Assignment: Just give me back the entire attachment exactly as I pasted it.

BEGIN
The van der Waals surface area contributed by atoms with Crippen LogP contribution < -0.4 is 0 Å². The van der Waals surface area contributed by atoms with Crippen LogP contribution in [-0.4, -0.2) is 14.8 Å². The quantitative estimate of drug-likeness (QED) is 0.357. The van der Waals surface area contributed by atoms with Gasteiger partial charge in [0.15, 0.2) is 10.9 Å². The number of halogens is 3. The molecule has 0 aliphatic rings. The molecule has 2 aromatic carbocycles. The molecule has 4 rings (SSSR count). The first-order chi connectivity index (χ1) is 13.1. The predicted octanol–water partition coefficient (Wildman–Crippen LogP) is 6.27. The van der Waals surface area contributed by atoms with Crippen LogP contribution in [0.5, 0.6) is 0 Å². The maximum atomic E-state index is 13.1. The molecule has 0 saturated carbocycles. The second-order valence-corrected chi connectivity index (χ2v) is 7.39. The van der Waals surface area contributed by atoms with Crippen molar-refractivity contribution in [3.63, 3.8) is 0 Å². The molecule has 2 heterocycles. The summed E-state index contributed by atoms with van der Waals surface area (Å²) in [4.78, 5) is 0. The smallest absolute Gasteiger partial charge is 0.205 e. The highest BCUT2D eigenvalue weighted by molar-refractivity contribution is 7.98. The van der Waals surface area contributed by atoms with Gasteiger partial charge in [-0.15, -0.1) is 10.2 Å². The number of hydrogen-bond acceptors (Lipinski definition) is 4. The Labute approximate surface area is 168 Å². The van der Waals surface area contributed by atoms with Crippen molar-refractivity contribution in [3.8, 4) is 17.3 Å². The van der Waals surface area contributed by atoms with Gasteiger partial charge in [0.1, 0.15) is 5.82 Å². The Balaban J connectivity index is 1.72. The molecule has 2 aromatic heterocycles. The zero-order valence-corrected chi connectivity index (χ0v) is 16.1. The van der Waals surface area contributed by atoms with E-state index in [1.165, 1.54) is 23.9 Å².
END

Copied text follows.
The van der Waals surface area contributed by atoms with Crippen LogP contribution < -0.4 is 0 Å². The van der Waals surface area contributed by atoms with Crippen LogP contribution in [-0.4, -0.2) is 14.8 Å². The quantitative estimate of drug-likeness (QED) is 0.357. The van der Waals surface area contributed by atoms with Gasteiger partial charge in [0.15, 0.2) is 10.9 Å². The number of halogens is 3. The molecule has 0 aliphatic rings. The molecule has 2 aromatic carbocycles. The molecule has 4 rings (SSSR count). The first-order chi connectivity index (χ1) is 13.1. The predicted octanol–water partition coefficient (Wildman–Crippen LogP) is 6.27. The van der Waals surface area contributed by atoms with Crippen LogP contribution in [0.5, 0.6) is 0 Å². The maximum atomic E-state index is 13.1. The molecule has 0 saturated carbocycles. The second-order valence-corrected chi connectivity index (χ2v) is 7.39. The van der Waals surface area contributed by atoms with Crippen molar-refractivity contribution in [3.63, 3.8) is 0 Å². The molecule has 2 heterocycles. The summed E-state index contributed by atoms with van der Waals surface area (Å²) in [4.78, 5) is 0. The smallest absolute Gasteiger partial charge is 0.205 e. The highest BCUT2D eigenvalue weighted by molar-refractivity contribution is 7.98. The van der Waals surface area contributed by atoms with Gasteiger partial charge in [-0.15, -0.1) is 10.2 Å². The number of hydrogen-bond acceptors (Lipinski definition) is 4. The Labute approximate surface area is 168 Å². The van der Waals surface area contributed by atoms with Crippen molar-refractivity contribution in [3.8, 4) is 17.3 Å². The van der Waals surface area contributed by atoms with Gasteiger partial charge in [0.1, 0.15) is 5.82 Å². The Balaban J connectivity index is 1.72. The molecule has 2 aromatic heterocycles. The zero-order valence-corrected chi connectivity index (χ0v) is 16.1. The van der Waals surface area contributed by atoms with E-state index in [1.165, 1.54) is 23.9 Å².